essays Archive

Review: AN ARRANGEMENT OF SKIN by Anna Journey

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For Anna Journey, it starts at the University of Houston, during the last year of her PhD program. Away in Richmond, Virginia, for a literary conference arranged by a close friend and mentor, Journey begins the affair that will end her seven-year relationship.
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“Listening to my friends is one of my favorite ways to write”: An Interview with Durga Chew-Bose

Author: | Categories: Interviews No comments
"I found it touching and also rare to read about awe. It made me want to write because so much of my experiences, the ones I remember at least, involve appreciation. Or maybe I just confuse seeing with appreciating?"
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“Without Any Agenda Except to Pay Close Attention”: An Interview with Marianne Boruch

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Marianne Boruch’s poems delve into the quirks and oddities of our daily lives. We caught up at the end of a busy semester (or maybe it was the start of a new one) to talk about how poems happen, how books come together, and the quiet rituals of her
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The Beauty of Self-deprecation in Andrew Miller’s IF ONLY THE NAMES WERE CHANGED

Author: | Categories: Book Reviews, Nonfiction No comments
Fasten your seat belts. Andrew Miller’s alternative lit style is about to take you on a bumpy ride. His memoir in essays, IF ONLY THE NAMES WERE CHANGED, vacillates between hyper-masculine and tender in terrain that traverses parental concerns about raising a daughter, drug and alcohol abuse, and how
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The Art of the Twitter Essay

Author: | Categories: Writing No comments
Twitter is maybe one of the most ideal places to watch a draft shape itself into a finished essay—a public place for us to learn the bones.
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Githa Hariharan Talks Indian Femme Fatales and Politics

Author: | Categories: Reading No comments
A collection of essays, Almost Home is a wonderland of hybrid techniques. It contains post-colonial insight that goes beyond India and keeps readers coming back for more—more labyrinthine story lines, more social commentary, more pro-woman eroticism.
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Review: A BESTIARY by Lily Hoang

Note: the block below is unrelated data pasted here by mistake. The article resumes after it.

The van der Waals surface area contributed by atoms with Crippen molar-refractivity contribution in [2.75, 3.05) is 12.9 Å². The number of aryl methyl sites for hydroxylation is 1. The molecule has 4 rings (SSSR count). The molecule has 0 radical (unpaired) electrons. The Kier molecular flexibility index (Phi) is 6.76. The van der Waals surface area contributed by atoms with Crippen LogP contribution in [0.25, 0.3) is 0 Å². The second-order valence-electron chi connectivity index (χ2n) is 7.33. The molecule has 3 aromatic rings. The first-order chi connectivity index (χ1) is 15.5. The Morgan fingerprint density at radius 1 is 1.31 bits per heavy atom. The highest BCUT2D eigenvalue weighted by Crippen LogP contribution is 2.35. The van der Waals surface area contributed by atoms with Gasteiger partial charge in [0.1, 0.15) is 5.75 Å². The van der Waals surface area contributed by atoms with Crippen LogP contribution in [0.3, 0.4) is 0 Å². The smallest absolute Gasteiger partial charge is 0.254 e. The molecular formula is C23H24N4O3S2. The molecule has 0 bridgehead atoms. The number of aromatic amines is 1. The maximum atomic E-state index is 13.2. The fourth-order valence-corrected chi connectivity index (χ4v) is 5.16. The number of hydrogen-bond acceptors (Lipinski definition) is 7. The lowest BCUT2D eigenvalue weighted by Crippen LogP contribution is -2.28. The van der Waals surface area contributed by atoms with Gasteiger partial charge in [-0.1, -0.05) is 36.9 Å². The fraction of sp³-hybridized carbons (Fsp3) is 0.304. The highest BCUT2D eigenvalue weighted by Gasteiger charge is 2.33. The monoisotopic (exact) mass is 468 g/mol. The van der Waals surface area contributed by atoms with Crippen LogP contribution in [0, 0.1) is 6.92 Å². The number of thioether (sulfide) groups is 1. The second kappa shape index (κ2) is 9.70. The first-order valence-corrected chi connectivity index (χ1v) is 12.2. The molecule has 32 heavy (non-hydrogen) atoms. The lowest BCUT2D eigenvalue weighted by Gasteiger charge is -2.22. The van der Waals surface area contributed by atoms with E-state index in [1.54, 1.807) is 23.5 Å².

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Not all rat mazes have corridors. For the Morris water navigation task, it is as it reads: a rat must learn to fare in water. It is placed inside a pool and must swim to the other side.
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Review: SUBLIME PHYSICK by Patrick Madden

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When reading Sublime Physick, the yin-yang symbol comes to mind, as Madden cites academic thinkers and essayists from generations past, alongside contemporary popular icons, usually of the musical variety, specifically his personal favorites like John Lennon and Geddy Lee.
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Review: TRACE: MEMORY, HISTORY, RACE, & THE AMERICAN LANDSCAPE by Lauret Edith Savoy

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Reading nature writing is second in transformative joy only to being in nature. That joy is slippery in Trace: Memory, History, Race, and the American Landscape by Lauret Edith Savoy, where moments of sublimity are often punctuated by cruelty and alienation.
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Morphology of the Essay: Ander Monson, Claudia Rankine, Eula Biss, Leslie Jamison, & Maggie Nelson

Author: | Categories: Reading, Writing No comments
According to Wikipedia, a keystone is “used figuratively to refer to a central element of a larger structure […] that locks the other elements in place and allows the whole to be self-supporting.” With a stone archway, the form is inherent, or predetermined. First, there is the abutment, then
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